53     Moreover, the Commission claims that in any event Paragraph 36 of the UniStG infringes the principle of proportionality.

–       Justification based on preventing abuse of Community law

54     The Republic of Austria points out that, in Case 115/78 Knoors [1979] ECR 399 and Case C-61/89 Bouchoucha [1990] ECR I-3551, the Court recognised the legitimate interest that a Member State may have in preventing certain of its nationals, by means of facilities created under the Treaty, from improperly evading the application of their national legislation as regards training for a trade or profession and that Community law does not allow national legislation to be circumvented in that area.

55     In response, the Commission points out that in Case C-436/00 X and Y [2002] ECR I-10829, the Court found that whether there is abuse or fraudulent conduct must be examined individually on a case-by-case basis and should be based on objective evidence, and that the mere fact of exercising the right to freedom of movement cannot be regarded as an abuse (Case C-212/97 Centros [1999] ECR I-1459).

–       Justification based on international conventions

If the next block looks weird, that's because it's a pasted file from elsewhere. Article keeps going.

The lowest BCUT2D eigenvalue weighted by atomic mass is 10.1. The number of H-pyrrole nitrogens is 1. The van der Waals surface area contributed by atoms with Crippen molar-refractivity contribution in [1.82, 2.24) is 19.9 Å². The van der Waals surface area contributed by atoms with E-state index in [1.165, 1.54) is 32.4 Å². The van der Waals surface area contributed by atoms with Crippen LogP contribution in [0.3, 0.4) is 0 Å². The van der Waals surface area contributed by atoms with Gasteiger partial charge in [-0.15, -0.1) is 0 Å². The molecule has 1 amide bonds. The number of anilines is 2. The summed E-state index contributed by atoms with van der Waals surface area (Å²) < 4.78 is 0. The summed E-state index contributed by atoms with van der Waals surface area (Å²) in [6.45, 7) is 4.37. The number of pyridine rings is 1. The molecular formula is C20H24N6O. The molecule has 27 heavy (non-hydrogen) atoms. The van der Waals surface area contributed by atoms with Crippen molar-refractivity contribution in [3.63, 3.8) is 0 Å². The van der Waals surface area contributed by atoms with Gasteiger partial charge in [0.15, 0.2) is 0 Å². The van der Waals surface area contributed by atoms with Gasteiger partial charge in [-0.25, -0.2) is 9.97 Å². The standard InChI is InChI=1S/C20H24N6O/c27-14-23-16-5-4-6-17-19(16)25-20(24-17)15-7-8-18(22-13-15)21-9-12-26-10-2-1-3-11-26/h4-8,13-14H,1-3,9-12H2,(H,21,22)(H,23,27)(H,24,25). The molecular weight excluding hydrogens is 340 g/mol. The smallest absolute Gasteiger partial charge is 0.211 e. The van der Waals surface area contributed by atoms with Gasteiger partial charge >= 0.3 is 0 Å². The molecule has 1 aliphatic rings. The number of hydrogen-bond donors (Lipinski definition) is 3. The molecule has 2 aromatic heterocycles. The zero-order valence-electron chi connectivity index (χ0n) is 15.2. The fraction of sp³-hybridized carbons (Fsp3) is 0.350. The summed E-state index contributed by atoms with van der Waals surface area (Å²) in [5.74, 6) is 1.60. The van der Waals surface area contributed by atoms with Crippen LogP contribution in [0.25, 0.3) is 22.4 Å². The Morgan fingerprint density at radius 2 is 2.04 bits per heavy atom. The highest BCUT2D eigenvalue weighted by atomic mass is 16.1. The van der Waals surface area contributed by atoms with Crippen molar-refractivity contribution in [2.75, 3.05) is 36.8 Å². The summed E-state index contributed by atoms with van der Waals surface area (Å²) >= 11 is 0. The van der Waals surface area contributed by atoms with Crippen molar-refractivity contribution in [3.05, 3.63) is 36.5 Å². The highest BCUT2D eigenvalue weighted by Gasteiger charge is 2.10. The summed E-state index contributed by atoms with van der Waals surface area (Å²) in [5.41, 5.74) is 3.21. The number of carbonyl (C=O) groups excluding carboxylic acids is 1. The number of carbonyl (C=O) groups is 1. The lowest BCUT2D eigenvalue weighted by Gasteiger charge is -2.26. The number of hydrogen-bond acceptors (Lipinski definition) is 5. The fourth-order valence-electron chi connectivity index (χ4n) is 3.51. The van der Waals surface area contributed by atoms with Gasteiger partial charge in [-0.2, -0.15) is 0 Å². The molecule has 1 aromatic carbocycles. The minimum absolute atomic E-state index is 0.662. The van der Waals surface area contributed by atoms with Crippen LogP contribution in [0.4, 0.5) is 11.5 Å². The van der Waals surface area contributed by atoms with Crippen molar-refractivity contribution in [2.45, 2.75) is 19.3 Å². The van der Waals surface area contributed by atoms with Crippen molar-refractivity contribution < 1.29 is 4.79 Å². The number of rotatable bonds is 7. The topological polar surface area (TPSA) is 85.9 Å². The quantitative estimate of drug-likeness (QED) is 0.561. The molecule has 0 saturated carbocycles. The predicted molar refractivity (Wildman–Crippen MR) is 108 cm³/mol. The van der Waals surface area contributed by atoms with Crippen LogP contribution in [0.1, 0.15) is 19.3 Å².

56     The Republic of Austria contends that Paragraph 36 of the UniStG complies with conventions concluded within the framework of the Council of Europe, in this case that of 11 December 1953 on the equivalence of diplomas leading to admission to universities (European Treaties Series, No 15, ‘the 1953 Convention’), and that of 11 April 1997 on the recognition of qualifications concerning higher education in the European Region (European Treaties Series, No 165, ‘the 1997 Convention’).

57     The Commission points out that, under Article 307 EC, the rights and obligations arising from agreements concluded between one or more Member States and one or more third countries before the accession of a Member State are not affected by the provisions of the Treaty. However, to the extent that such agreements are not compatible with the Treaty, the Member State or States concerned must take all appropriate steps to eliminate the incompatibilities established.